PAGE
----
Denise Keiser, Fund Development Specialist
November is a month in which we celebrate the culture of philanthropy at Elder Law of Michigan. While many people think of philanthropy as the giving of money to support a specific cause, philanthropy comes in many forms. In fact, the definition of philanthropy is:
- An altruistic concern for human welfare and advancement, usually manifested by donations of money, property, or work to needy persons.
- The act of donating one’s time.
- An organization devoted to helping needy persons or to other socially useful purposes.
As a non-profit organization, Elder Law of Michigan participates in philanthropy by giving back to those in need across the communities we serve. You likely already know, that as a charity organization, Elder Law of Michigan operates as a result of monetary donations along with federal, state and private grant funds. On the other hand, did you know that we engage in philanthropy in other ways too? In this blog, we share how our team supports a culture of philanthropy by serving those who need our help most in three ways.
Elder Law of Michigan has participated in the Capital Area United Way (CAUW) annual campaign as an employer for more than fifteen years. We’re proud to say that in 2017 we had 100% employee participation and raised over $1,600. As an employee of Elder Law of Michigan who gave through the CAUW annual campaign, Nicholas Goodman said, “I know the kind of impact my organization makes because I see it every day. That’s why I participated in the annual giving campaign.” Nicholas, much like the other employees who gave, found it rewarding to give money to a charity that they know works hard to do good in our community.
For the past five years, Elder Law of Michigan has encouraged staff members to get involved in other philanthropic acts like serving on the boards of other charities doing good for their communities. Our team member, Michelle Jackson, recently joined the board of Tri-County Triad, which serves and enriches the lives of older adults through education and outreach in the tri-county region of Ingham, Eaton, and Clinton counties. As a board member, Michelle offers four to five hours a month of her service to the organization. She says her proudest acts on the board are, “helping to ensure older adults with disabilities receive ramps for access to their homes as well as helping to organize their annual No Senior Without Christmas event.”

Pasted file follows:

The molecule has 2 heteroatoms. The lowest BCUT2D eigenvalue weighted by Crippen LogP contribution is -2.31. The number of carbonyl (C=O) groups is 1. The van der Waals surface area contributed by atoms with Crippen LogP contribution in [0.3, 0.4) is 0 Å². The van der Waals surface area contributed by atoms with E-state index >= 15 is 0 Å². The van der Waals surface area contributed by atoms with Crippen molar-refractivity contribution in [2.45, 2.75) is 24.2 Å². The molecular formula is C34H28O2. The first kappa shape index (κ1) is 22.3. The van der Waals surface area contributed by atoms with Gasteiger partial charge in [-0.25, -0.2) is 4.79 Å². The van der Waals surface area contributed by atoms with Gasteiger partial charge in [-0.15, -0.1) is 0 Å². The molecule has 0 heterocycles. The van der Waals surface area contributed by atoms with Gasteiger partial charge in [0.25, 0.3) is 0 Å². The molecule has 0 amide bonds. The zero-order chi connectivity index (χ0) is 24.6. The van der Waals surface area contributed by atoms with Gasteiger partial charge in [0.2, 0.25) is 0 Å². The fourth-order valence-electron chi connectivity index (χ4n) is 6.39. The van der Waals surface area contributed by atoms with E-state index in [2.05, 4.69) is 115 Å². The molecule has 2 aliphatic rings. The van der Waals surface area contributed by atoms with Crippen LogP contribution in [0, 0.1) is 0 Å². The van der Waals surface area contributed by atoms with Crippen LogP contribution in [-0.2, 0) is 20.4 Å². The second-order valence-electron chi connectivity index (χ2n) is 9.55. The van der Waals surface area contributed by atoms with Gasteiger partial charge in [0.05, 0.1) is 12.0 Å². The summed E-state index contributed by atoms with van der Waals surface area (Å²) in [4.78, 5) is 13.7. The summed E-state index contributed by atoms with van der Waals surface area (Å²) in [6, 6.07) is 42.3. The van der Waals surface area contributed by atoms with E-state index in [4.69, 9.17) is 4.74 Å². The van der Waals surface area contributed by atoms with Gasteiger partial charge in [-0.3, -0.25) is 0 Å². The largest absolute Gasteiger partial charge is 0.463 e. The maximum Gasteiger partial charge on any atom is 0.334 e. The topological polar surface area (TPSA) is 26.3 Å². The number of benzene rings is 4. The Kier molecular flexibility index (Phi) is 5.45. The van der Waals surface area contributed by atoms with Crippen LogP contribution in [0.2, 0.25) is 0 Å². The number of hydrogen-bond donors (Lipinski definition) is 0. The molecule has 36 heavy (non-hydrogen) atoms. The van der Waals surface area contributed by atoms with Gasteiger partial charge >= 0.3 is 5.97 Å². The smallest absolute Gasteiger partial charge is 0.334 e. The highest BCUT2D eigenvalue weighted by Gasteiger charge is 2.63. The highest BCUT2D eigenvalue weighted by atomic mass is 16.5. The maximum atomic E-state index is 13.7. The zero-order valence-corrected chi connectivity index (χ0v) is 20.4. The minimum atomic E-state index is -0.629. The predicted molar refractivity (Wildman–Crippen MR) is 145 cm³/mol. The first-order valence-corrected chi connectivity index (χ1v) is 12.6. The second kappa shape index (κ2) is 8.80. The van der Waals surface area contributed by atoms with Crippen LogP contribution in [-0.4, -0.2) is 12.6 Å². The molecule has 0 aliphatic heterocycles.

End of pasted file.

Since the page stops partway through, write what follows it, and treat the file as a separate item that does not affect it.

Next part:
Certainly, we celebrate giving at Elder Law of Michigan, but we also recognize that doing good for our community is just as important in the promotion of philanthropy. That’s why the leaders of Elder Law of Michigan inspire team members to get out into the community and serve through other charities. Jennifer Blanck, another team member, does good in her community, in part, by delivering hot meals to vulnerable, older adults in cooperation with Tri-County on Aging’s Meals on Wheels program. Jennifer delivers to two routes twice a month and tells us that “it’s the smiling faces that keep me coming back week after week and knowing that I’m quite likely the only visitor many seniors see on the day of my deliveries.”
So you see, philanthropy is much more than giving dollars. Acts of philanthropy also include volunteering your time at the local food pantry, sitting on a charity’s board of directors or raising money for a cause you’re passionate about. Do more good in your community by choosing one of these acts of philanthropy.
Imagine a world where older adults age with dignity and have an improved quality of life through economic security, legal resolutions and much-needed peace of mind.
Help make it a reality.